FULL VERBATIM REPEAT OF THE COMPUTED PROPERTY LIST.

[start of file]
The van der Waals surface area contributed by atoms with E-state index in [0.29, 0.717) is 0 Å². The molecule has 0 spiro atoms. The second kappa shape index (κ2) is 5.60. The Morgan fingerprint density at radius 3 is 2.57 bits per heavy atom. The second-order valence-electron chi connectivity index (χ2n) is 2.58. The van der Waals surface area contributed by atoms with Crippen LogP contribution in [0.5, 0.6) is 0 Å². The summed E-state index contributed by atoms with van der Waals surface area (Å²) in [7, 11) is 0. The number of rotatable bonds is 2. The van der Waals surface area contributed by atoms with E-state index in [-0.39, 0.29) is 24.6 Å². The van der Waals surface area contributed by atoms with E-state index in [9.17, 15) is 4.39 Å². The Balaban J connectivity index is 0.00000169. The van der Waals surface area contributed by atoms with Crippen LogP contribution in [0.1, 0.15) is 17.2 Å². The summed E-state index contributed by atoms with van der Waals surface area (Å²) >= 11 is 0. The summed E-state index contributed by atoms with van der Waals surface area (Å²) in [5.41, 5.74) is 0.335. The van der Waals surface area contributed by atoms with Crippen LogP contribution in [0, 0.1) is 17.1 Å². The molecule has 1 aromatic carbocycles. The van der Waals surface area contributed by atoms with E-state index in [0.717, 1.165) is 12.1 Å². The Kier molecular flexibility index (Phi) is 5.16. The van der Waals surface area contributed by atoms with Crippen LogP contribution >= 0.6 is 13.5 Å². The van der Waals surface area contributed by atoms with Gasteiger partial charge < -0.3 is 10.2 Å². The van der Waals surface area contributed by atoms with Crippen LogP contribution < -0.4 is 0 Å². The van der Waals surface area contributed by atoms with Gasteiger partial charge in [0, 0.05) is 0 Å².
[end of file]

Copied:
The van der Waals surface area contributed by atoms with E-state index in [0.29, 0.717) is 0 Å². The molecule has 0 spiro atoms. The second kappa shape index (κ2) is 5.60. The Morgan fingerprint density at radius 3 is 2.57 bits per heavy atom. The second-order valence-electron chi connectivity index (χ2n) is 2.58. The van der Waals surface area contributed by atoms with Crippen LogP contribution in [0.5, 0.6) is 0 Å². The summed E-state index contributed by atoms with van der Waals surface area (Å²) in [7, 11) is 0. The number of rotatable bonds is 2. The van der Waals surface area contributed by atoms with E-state index in [-0.39, 0.29) is 24.6 Å². The van der Waals surface area contributed by atoms with E-state index in [9.17, 15) is 4.39 Å². The Balaban J connectivity index is 0.00000169. The van der Waals surface area contributed by atoms with Crippen LogP contribution in [0.1, 0.15) is 17.2 Å². The summed E-state index contributed by atoms with van der Waals surface area (Å²) >= 11 is 0. The summed E-state index contributed by atoms with van der Waals surface area (Å²) in [5.41, 5.74) is 0.335. The van der Waals surface area contributed by atoms with Crippen LogP contribution in [0, 0.1) is 17.1 Å². The molecule has 1 aromatic carbocycles. The van der Waals surface area contributed by atoms with E-state index in [0.717, 1.165) is 12.1 Å². The Kier molecular flexibility index (Phi) is 5.16. The van der Waals surface area contributed by atoms with Crippen LogP contribution >= 0.6 is 13.5 Å². The van der Waals surface area contributed by atoms with Gasteiger partial charge < -0.3 is 10.2 Å². The van der Waals surface area contributed by atoms with Crippen LogP contribution < -0.4 is 0 Å². The van der Waals surface area contributed by atoms with Gasteiger partial charge in [0, 0.05) is 0 Å².